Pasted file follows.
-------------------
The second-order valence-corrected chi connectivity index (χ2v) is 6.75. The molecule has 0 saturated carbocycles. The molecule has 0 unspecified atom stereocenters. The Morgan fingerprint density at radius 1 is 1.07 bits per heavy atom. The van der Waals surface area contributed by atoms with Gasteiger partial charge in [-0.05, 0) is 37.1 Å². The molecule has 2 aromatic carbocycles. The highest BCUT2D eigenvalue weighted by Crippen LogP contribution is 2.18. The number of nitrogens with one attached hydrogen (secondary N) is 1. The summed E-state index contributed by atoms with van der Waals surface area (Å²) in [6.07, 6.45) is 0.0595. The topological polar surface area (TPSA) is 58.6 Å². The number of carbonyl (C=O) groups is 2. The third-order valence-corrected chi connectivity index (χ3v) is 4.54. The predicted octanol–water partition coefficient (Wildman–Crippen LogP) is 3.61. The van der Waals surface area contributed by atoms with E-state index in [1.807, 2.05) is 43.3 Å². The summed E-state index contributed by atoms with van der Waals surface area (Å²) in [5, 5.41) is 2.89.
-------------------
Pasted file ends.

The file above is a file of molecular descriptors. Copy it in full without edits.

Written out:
The second-order valence-corrected chi connectivity index (χ2v) is 6.75. The molecule has 0 saturated carbocycles. The molecule has 0 unspecified atom stereocenters. The Morgan fingerprint density at radius 1 is 1.07 bits per heavy atom. The van der Waals surface area contributed by atoms with Gasteiger partial charge in [-0.05, 0) is 37.1 Å². The molecule has 2 aromatic carbocycles. The highest BCUT2D eigenvalue weighted by Crippen LogP contribution is 2.18. The number of nitrogens with one attached hydrogen (secondary N) is 1. The summed E-state index contributed by atoms with van der Waals surface area (Å²) in [6.07, 6.45) is 0.0595. The topological polar surface area (TPSA) is 58.6 Å². The number of carbonyl (C=O) groups is 2. The third-order valence-corrected chi connectivity index (χ3v) is 4.54. The predicted octanol–water partition coefficient (Wildman–Crippen LogP) is 3.61. The van der Waals surface area contributed by atoms with E-state index in [1.807, 2.05) is 43.3 Å². The summed E-state index contributed by atoms with van der Waals surface area (Å²) in [5, 5.41) is 2.89.